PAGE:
Yes, you really need a Will
If the saying by Benjamin Franklin holds any truth that, “an ounce of prevention is worth a pound of cure”, then certainly taking time to plan your estate can eliminate questions about what will happen to your property, assets, or business, when you die.
However, many people have the mistaken notion that if they do nothing, that their estate (i.e., money, accounts, vehicle, house, etc.) will simply pass to their loved ones after they die. In some instances this may be true as Arizona intestacy law dictates who your heirs are and who has the priority to manage your estate if you die without a Will. But, relying on laws that act as a default may not be in your best interest.
A better solution would be to consider using a last Will and Testament. A Will is a legal document, which in Arizona must be in writing (no oral Wills), signed by the person making the Will (the Testator), and witnessed by two persons. Only a person who is 18 years or older and of sound mind can make a Will.
With this in mind, a Will can direct who will receive your assets when you die, after the payment of debts, taxes, and administrative expenses. Moreover, a Will helps one to name who will serve as the Personal Representative (formerly known as an “Executor”) of your estate. Additional provisions might include (1) establishing a testamentary trust, (2) a Special Needs trust, (3) directing who will be the guardian of a minor child, (4) and finally your post-mortem directive as whether you will be buried or cremated.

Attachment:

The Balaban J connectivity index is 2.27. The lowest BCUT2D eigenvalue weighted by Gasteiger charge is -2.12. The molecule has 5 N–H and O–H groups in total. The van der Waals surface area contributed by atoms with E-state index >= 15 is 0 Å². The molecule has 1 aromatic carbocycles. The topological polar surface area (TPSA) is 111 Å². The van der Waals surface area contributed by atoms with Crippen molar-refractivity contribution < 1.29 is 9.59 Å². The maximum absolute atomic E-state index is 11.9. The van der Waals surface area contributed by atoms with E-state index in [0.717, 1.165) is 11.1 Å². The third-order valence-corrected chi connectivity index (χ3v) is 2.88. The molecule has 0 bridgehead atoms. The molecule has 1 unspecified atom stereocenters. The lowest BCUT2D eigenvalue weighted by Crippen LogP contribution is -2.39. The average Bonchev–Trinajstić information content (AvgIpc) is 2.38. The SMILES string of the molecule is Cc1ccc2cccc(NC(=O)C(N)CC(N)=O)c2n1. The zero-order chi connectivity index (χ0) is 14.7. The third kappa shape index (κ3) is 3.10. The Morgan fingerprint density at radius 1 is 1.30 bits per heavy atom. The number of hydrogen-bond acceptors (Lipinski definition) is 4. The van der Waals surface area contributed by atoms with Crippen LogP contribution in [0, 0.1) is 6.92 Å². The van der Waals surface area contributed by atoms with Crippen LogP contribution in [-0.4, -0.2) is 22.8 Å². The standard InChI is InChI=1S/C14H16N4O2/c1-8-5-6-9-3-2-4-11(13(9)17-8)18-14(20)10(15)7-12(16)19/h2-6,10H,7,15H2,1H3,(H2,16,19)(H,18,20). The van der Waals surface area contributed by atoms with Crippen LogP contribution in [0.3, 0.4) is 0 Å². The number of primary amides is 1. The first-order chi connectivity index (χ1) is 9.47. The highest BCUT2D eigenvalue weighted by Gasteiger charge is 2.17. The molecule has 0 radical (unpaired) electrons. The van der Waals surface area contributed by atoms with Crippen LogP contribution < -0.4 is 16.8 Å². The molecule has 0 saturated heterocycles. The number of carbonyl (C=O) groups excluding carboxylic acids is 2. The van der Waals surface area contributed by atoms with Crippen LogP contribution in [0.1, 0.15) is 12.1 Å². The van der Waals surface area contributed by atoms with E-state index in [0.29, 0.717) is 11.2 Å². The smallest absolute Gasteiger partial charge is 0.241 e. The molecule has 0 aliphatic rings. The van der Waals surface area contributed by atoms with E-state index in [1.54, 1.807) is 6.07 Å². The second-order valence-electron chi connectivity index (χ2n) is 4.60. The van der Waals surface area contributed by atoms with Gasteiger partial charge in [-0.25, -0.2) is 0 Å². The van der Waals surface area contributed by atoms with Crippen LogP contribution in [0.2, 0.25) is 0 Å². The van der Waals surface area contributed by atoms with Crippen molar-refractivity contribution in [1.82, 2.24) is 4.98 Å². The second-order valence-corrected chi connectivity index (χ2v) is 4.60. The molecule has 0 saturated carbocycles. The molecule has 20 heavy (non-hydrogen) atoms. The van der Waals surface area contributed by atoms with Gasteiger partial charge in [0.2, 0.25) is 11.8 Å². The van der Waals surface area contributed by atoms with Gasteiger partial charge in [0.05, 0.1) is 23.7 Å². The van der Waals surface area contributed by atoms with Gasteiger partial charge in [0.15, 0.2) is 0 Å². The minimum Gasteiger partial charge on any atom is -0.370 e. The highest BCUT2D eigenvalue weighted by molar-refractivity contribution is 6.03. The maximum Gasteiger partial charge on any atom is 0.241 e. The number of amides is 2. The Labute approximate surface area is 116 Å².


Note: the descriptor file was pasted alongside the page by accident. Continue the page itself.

Wills only work through Probate
A Will by definition only works through probate – this means that a Will has no force, validity, or effect outside of a probate administration. Although probate will be discussed in another article, suffice it to say that a probate administration can be complex, or quite simple depending on the composition of the estate assets, creditors, and whether all heirs can agree.
Alternatives to Wills
In some cases, it is better to plan to avoid probate which can be accomplished in a variety of ways. Some of the more popular ways are with joint accounts, “pay-on-death” designations, contracts for life insurance, retirement accounts, or using a living trust. In addition, if there is a concern about keeping your estate “private” and not subject to family members who you may not want to see the assets you owned at death, then a non-probate transfer can be used to maximize your privacy. These options should always be considered when sitting down to write an estate plan.
At any rate, if you wish to have greater control over how your property is passed onto the next generation, then take the time to begin your estate plan today!
IMPORTANT: Neither this blog article nor any information on this website shall be construed as the offering or rendering of any legal advice and does not establish an attorney-client relationship between the reader and Mesch Clark Rothschild (“MCR”) or any attorney at MCR. You should consult with an attorney if you have a specific question regarding your legal issues.